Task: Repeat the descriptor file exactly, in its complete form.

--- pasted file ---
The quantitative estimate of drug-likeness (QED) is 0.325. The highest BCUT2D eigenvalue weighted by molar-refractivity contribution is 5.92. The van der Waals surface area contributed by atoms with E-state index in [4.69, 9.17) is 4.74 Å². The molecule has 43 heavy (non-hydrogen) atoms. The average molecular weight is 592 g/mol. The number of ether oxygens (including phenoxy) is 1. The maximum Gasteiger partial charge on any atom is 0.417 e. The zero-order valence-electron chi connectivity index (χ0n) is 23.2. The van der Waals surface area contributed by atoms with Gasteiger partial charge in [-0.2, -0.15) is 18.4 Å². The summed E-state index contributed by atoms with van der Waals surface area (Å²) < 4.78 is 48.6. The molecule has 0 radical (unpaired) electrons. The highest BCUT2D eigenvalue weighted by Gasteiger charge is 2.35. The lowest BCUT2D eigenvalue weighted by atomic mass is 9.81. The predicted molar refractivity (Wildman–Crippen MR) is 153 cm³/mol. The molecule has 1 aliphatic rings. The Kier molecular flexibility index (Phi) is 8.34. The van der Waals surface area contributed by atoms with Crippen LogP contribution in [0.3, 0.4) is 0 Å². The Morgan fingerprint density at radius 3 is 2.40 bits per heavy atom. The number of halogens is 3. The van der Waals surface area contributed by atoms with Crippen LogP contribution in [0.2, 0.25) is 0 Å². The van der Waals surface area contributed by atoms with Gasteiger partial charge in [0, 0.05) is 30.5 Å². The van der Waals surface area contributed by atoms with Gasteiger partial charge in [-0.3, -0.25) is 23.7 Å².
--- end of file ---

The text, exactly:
The quantitative estimate of drug-likeness (QED) is 0.325. The highest BCUT2D eigenvalue weighted by molar-refractivity contribution is 5.92. The van der Waals surface area contributed by atoms with E-state index in [4.69, 9.17) is 4.74 Å². The molecule has 43 heavy (non-hydrogen) atoms. The average molecular weight is 592 g/mol. The number of ether oxygens (including phenoxy) is 1. The maximum Gasteiger partial charge on any atom is 0.417 e. The zero-order valence-electron chi connectivity index (χ0n) is 23.2. The van der Waals surface area contributed by atoms with Gasteiger partial charge in [-0.2, -0.15) is 18.4 Å². The summed E-state index contributed by atoms with van der Waals surface area (Å²) < 4.78 is 48.6. The molecule has 0 radical (unpaired) electrons. The highest BCUT2D eigenvalue weighted by Gasteiger charge is 2.35. The lowest BCUT2D eigenvalue weighted by atomic mass is 9.81. The predicted molar refractivity (Wildman–Crippen MR) is 153 cm³/mol. The molecule has 1 aliphatic rings. The Kier molecular flexibility index (Phi) is 8.34. The van der Waals surface area contributed by atoms with Crippen LogP contribution in [0.3, 0.4) is 0 Å². The Morgan fingerprint density at radius 3 is 2.40 bits per heavy atom. The number of halogens is 3. The van der Waals surface area contributed by atoms with Crippen LogP contribution in [0.2, 0.25) is 0 Å². The van der Waals surface area contributed by atoms with Gasteiger partial charge in [0, 0.05) is 30.5 Å². The van der Waals surface area contributed by atoms with Gasteiger partial charge in [-0.3, -0.25) is 23.7 Å².